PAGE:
Monthly Archives: October 2014

Mini (or full-sized) Sweet Potato Pies with Toasted Marshmallow Meringue

photo[5]After spending 6 years in Atlanta, this is my first Fall back in the California Bay Area.  One of the things I really enjoyed about living in the South was the abundance of sweet potato pies.  Unfortunately, out in California, they always seem to be considered the ugly stepsister to the classic pumpkin pies.  Not any longer! I created these mini sweet potato pies and elevated them to superstar status! Even if photo[7]you swear you don’t like sweet potatoes, I beg you to try these.  They will convert you!

When I was developing this recipe and making test batches, I brought all the pies into work.  My co-worker Donald instantly fell in love with them.  I mean, SERIOUSLY in love with them.  So much so that he begged me to teach him so he could make them for his mom’s birthday in November.  How could I say no to a man wanting to cook for his mom? So I held an impromptu pie making class for him and a few other co-workers and they were very successful in making these pies 🙂

***This recipe also can be used to make a 9-inch deep dish pie (note: you will have some left over filling.  If you double the filling recipe, it will be enough for 3 pies). If you are going to make a whole pie with this recipe, I suggest using a different pie crust, one that is more sturdy. One that works very well is an all butter crust by King Arthur flour.  It makes 2 pie shells. The URL is here (http://www.kingarthurflour.com/recipes/all-butter-pie-crust-recipe). The marshmallow meringue will only be enough for one 9-inch pie, so if you are making 2 pies, you will need to double the recipe.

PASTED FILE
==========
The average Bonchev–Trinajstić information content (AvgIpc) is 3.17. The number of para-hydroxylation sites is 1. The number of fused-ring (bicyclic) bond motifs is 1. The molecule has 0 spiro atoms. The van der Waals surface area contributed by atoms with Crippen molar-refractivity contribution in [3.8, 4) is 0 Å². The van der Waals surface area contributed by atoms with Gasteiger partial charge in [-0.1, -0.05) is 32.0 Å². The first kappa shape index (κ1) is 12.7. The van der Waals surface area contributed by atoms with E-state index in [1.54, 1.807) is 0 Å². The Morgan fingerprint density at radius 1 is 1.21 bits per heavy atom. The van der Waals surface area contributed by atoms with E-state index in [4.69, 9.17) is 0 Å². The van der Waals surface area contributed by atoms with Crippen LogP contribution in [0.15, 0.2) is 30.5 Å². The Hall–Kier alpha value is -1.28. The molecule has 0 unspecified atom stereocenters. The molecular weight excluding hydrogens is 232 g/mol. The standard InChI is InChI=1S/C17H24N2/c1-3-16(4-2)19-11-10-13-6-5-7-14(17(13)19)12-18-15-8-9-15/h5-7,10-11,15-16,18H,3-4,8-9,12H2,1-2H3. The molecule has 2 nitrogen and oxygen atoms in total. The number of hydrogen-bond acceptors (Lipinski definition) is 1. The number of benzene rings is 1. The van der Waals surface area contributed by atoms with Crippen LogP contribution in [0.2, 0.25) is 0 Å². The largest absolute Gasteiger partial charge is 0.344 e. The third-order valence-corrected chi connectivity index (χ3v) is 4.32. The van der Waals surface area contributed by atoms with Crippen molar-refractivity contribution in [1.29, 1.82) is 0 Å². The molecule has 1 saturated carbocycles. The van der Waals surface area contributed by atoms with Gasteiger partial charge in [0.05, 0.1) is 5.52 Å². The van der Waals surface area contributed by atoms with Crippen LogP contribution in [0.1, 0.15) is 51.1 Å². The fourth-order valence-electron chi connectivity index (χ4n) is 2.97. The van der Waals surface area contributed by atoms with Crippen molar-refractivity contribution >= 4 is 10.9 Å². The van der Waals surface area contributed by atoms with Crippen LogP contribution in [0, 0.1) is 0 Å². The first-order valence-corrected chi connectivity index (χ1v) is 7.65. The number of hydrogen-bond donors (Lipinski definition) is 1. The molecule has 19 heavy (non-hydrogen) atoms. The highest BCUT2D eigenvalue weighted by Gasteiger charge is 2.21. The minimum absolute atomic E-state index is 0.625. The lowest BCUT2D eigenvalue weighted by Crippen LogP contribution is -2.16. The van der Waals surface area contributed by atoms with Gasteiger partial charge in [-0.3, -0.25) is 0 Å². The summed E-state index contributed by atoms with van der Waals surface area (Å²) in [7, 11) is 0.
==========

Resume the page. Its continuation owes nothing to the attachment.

Cheers to Donald and his mom!

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The pies (without the meringue topping) can be made a day in advance, but only make the meringue the same day you will serve them.

Makes (12) 3.25 inch mini pies or (24) 2.5 inch mini pies or (1) 9-inch deep dish pie

** Use 3.25 inch or 2.5 inch aluminum tart pans. I suggest buying 12 individual pans (for 3.25 inch pies) and 24 individual pans (for 2.5 inch pies). They are very inexpensive (less than a $1 each) and can be found at places like Bed, Bath, and Beyond. DO NOT put these pans in the dishwasher because they WILL rust.  Hand wash them and dry them immediately.

Cream Cheese Pie Crust (recipe adapted from King Arthur Flour) – use only for the mini pies. Use this recipe for a whole 9-inch deep dish pie (http://www.kingarthurflour.com/recipes/all-butter-pie-crust-recipe)

**This pie crust recipe is very forgiving and is hard to overwork!

6 tablespoons – cream cheese, softened

6 tablespoons – unsalted butter

1 teaspoon – sugar

1/4 teaspoon – salt

3/4 cup – all purpose flour

Sweet Potato Pie Filling

29 ounce can – cut sweet potatoes/yams (well drained; yields about 1.5 packed cups or so). – I prefer canned for these pies because it produces the most consistent results. You can use fresh roasted (1.25 pounds flesh) sweet potatoes/yams, but you have to make sure it isn’t stringy, so use a food mill.

1/2 cup – unsalted butter, melted (1 stick)

3/4 cup – granulated sugar

1/2 cup – evaporated milk (approximately a 5-ounce can) or whole milk

2 – large eggs

1 teaspoon – pumpkin pie spice

1 teaspoon – vanilla extract

Toasted Marshmallow Meringue (recipe adapted from the Urban Baker)

**Only prepare the meringue right before you want to top the pies. This meringue is pretty similar to the marshmallow fluff you can buy in jars, except better! You can spoon any leftover meringue into a hot mug of cocoa!

4 – egg whites (large eggs) room temperature – (save egg yolks for up to 3 days and use for something else like custard, ice cream base)